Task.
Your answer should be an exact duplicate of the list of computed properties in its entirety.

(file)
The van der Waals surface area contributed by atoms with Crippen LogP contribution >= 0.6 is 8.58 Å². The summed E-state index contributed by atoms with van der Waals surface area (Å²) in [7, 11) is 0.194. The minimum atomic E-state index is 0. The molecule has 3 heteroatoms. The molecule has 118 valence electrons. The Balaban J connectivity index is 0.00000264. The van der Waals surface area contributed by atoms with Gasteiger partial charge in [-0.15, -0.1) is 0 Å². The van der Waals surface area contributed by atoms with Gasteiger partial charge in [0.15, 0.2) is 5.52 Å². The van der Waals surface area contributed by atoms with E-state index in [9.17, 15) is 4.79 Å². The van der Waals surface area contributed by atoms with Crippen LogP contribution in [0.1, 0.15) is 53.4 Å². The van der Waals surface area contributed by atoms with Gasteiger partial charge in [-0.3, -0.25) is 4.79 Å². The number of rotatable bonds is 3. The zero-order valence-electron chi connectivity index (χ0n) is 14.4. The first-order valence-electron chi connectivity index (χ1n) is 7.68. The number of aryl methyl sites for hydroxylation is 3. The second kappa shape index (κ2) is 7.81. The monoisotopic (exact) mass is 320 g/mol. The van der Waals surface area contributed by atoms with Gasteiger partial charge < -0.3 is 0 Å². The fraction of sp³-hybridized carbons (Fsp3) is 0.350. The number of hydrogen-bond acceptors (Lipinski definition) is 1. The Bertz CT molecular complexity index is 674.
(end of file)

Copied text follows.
The van der Waals surface area contributed by atoms with Crippen LogP contribution >= 0.6 is 8.58 Å². The summed E-state index contributed by atoms with van der Waals surface area (Å²) in [7, 11) is 0.194. The minimum atomic E-state index is 0. The molecule has 3 heteroatoms. The molecule has 118 valence electrons. The Balaban J connectivity index is 0.00000264. The van der Waals surface area contributed by atoms with Gasteiger partial charge in [-0.15, -0.1) is 0 Å². The van der Waals surface area contributed by atoms with Gasteiger partial charge in [0.15, 0.2) is 5.52 Å². The van der Waals surface area contributed by atoms with E-state index in [9.17, 15) is 4.79 Å². The van der Waals surface area contributed by atoms with Crippen LogP contribution in [0.1, 0.15) is 53.4 Å². The van der Waals surface area contributed by atoms with Gasteiger partial charge in [-0.3, -0.25) is 4.79 Å². The number of rotatable bonds is 3. The zero-order valence-electron chi connectivity index (χ0n) is 14.4. The first-order valence-electron chi connectivity index (χ1n) is 7.68. The number of aryl methyl sites for hydroxylation is 3. The second kappa shape index (κ2) is 7.81. The monoisotopic (exact) mass is 320 g/mol. The van der Waals surface area contributed by atoms with Gasteiger partial charge < -0.3 is 0 Å². The fraction of sp³-hybridized carbons (Fsp3) is 0.350. The number of hydrogen-bond acceptors (Lipinski definition) is 1. The Bertz CT molecular complexity index is 674.